So many folx have been asking if they can save the seeds they scoop out of their pumpkins to sow next season, which gives us such hope for the world! Whether pumpkins or winter squash, there are many things to do with the squash seeds you scoop, and saving seed (ironically!) is not at the top of the list, unless you know about its life history. Here’s a bit more of the story:
Why Home-Saved Pumpkin Seed May Not Grow True to Type
Many varieties are F1 Hybrids, which won’t grow true to type when saved. If you’ve bought your pumpkin from a grocer, farmer’s market or roadside stand, chances are good it’s an F1 Hybrid. So yes, they’ll grow, though the fruit they produce will most likely look nothing like what you’re expecting.
Even if your variety is open-pollinated and heirloom (like all of Fruition’s pumpkins), know all pumpkins will readily cross with other pumpkins and squash in its species, Cucurbita pepo, up to one mile. So unless you’ve grown the pumpkin and are confident it was isolated up to one mile from other pepos (or you hand-pollinated it), assume the seed has crossed and won’t grow true to type next season. Sigh.
If you’re up for an adventure and aren’t attached to the fruit being recognizable or delectable, save any and all seed! This is one of the ways new varieties are created in the world, which is so exciting as well as essential. Some people (like us!) save such seed intentionally as a means of cultivating greater diversity in the world…
…but if you’re attached to having orange jack o’lanterns and quaint acorn squash separate from your zucchini in seasons to come, you’re much better off sowing seed straight from the packet.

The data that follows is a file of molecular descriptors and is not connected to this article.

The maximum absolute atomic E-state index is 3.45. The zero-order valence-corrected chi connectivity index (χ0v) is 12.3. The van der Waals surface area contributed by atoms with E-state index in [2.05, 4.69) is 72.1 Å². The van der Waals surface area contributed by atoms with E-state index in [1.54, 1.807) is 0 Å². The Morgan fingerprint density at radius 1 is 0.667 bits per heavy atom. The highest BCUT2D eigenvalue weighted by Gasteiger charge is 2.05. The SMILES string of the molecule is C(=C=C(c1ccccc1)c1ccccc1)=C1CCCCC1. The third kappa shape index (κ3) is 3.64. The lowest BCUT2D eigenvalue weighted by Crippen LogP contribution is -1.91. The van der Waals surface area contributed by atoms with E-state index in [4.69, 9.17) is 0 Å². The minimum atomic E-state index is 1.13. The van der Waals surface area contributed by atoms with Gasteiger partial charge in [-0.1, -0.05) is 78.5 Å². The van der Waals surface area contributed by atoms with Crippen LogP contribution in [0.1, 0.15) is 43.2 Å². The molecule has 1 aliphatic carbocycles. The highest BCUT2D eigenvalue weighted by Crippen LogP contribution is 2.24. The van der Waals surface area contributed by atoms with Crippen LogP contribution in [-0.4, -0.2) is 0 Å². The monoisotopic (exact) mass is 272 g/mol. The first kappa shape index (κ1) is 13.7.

In brief, here are
Two Keys for Saving Pumpkin Seed:
- Knowing the genus/species of plants is key for seedkeeping! Most summer and winter squash grown in short seasons belong to one of three species: Curcurbita pepo, C. maxima and C. moschata. Pepo is the most diverse, including everything from zucchini to pumpkins, acorn to spaghetti squash, patty pan and delicata squash. And more!
- Varieties sharing a species will cross up to one mile, requiring ‘isolation’ to maintain seed that will grow ‘true to type.’ This isolation can be achieved with distance (check in with your neighbors!) or hand-pollination, which I’ll share more about in another post. Indeed, hand-pollination is one of our favorite way to paint ~
So yes, savoring your squash seeds rather than saving them may be the highest and best use of all the winter squash seeds you scoop this season! They are packed with protein and high-quality oils, plus scores of vitamins and minerals.
Here is the recipe we use:
Roasting Pumpkin Seeds
Rinse your winter squash seeds thoroughly, removing all pulp possible. And Friends, don’t hesitate to savor your delicata, butternut, hubbard squash and beyond: each one unique, each one delicious!
Optional and AWESOME: For the most crunchy yet melt-in-your-mouth seeds, soak them in a salty brine (2 teaspoons of salt per cup water) 12 to 24 hours prior to toasting. It seems superfluous, and sure it requires a touch more planning, but trust us: the results will ensure you never skip this step again! Thanks to our friends at Stony Brook Wholehearted Foods for sharing their delectable brilliance with us.
- Set oven to 350 F
- Toss each half cup of seeds with one teaspoon of oil
- Add salt, pepper and seasonings to taste
- Spread in a single layer on a baking sheet.
- Roast for ~20 minutes, til seeds are golden and starting to pop, stirring them once or twice to ensure even roasting.
Here are a few of our favorite seasonings:
– Herbs de Provence
– Red pepper flakes + maple syrup
– Za’atar (ground sesame, wild marjoram (also called za’atar) + sumac)
We love saving seeds, let us count the ways!
Sow Seeds & Sing Songs,
& the whole Fruition crew